I am a family doctor, by day, and women’s health and gynecology are loves of mine. Among other things, I treat yeast, bacterial vaginitis and other itches, irritations and infections “down there” all day long in practice. I can imagine how frustrating it might be to suffer from these issues while away from home, and definitely, when out of the country. The best advice, if you’re ill, is to see if there’s a clinic or travel doctor (i.e., on a cruise ship) available to examine and assess you. Unfortunately, that may not always be an option in many instances.

Photographer: Tamarcus Brown

The good news is, in general, it’s easier to get medications over the counter in most countries than it is in the U.S. I’ve visited Mexico and was tempted to pick up some Penicillin, Diflucan and Levaquin just because it was there and readily available without a prescription. You never know when you might need it, right? Well, be cautioned. If you don’t need them, or you’re not sure, don’t just take these meds, because super-bacteria and antibiotic resistance are at an all-time high (Are you familiar with MRSA – Methicillin-resistant Staph Aureus?)

Yeast Infections

However, if you happen to be in Mexico or Canada, and are pretty sure you have yeast (white, cottage cheese-like discharge and/or itching) for a number of days, you could go to a local store and try to find Diflucan and take one tab. The generic name for this is Fluconazole, which will be easier to find. The cream or topical version is Monistat or generic Miconazole. I found other names as alternatives listed, and the list was very long. For future reference, though, some other names I saw included Candistat and Dermizol.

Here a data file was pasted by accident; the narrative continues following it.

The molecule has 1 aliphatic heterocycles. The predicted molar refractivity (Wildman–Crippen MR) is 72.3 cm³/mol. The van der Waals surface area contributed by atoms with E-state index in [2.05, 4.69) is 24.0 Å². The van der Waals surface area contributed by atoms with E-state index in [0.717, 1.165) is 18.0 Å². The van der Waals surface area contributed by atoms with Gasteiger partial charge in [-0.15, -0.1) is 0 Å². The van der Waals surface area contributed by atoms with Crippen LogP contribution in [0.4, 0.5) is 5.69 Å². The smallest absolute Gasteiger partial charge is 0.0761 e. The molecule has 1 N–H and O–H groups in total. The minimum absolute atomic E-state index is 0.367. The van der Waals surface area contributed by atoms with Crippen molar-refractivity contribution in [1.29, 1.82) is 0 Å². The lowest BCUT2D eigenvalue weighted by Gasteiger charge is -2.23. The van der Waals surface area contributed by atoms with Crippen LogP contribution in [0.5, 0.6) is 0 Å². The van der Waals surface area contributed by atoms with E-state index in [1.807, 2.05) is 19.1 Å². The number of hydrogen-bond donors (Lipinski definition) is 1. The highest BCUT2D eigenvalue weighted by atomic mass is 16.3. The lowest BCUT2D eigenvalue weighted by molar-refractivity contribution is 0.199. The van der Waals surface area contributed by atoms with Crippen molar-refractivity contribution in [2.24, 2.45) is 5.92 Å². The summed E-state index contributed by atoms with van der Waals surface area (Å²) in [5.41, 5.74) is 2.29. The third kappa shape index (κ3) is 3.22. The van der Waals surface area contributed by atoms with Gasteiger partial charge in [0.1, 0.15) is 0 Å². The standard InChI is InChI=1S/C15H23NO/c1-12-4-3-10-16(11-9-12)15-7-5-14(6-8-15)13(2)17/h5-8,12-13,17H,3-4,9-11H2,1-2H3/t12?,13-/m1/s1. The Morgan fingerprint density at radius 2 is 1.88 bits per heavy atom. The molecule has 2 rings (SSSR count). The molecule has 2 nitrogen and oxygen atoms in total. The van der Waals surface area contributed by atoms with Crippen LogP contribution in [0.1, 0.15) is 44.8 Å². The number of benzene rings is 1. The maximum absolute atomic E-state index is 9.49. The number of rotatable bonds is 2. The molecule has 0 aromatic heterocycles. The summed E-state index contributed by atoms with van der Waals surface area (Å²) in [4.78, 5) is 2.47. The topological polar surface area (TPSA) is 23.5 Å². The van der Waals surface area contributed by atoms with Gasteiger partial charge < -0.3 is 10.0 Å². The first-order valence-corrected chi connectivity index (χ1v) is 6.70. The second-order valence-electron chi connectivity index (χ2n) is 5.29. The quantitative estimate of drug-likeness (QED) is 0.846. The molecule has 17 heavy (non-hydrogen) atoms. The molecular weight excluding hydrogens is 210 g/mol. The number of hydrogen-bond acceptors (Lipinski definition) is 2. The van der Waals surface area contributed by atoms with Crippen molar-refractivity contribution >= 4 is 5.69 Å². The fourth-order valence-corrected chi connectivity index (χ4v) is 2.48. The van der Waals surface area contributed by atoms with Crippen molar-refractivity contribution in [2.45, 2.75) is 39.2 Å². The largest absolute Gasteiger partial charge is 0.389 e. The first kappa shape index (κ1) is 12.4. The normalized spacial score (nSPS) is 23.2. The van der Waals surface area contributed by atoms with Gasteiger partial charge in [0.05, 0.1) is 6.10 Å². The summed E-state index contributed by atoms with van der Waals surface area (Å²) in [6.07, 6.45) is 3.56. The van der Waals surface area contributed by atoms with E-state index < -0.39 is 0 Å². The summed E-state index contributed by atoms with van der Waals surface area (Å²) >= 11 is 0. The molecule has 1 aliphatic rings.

Photographer: Yegide Matthews

For bacterial vaginitis (or vaginosis), most women experience a cloudy or thick-white or yellow discharge with an obvious “fishy” odor with or without itching. If traveling, you can find Nidagyl (for Flagyl) or Clindamycin over the counter in other countries.

Urinary tract infections (U.T.I) & Others

For symptoms of urinary tract infections, diarrhea or abdominal distress, Levaquin (Levofloxacin) or Cipro (Ciprofloxacin) may be helpful. For pain control, Tylenol (Acetaminophen), Advil/Motrin (Ibuprofen) and good old Aspirin can always be found.

If you’re a chronic sufferer, a smart move would be to see your primary care provider before leaving and ask and fill a script for medicine before leaving. Only take it though if symptoms occur, and not proactively, to avoid bacterial resistance. If you have significant allergy issues or have a history of anaphylaxis, it’s smartest to travel with your Epi-Pen (epinephrine) and make sure it’s not expired.

Photographer: Brian Fraser

Here are some other prevention tips to consider to decrease common infections when traveling:

  1.  Increase your intake of probiotics and prebiotics may be very helpful, as well, to prevent common urinary and vaginal infections. (Some have even mentioned the intravaginal use of plain white yogurt as a prevention, but you didn’t hear that from me.)
  2.  Drink plenty of water and cranberry juices and try not to hold your urine for too long, if you can help it.
  3. Take your own cleaning or wet wipes and change of cotton undies with you to cleanse yourself if you’re out walking and sweating a lot.
  4. No douching—ever.

Be careful out there and travel safely,

Doc Swiner

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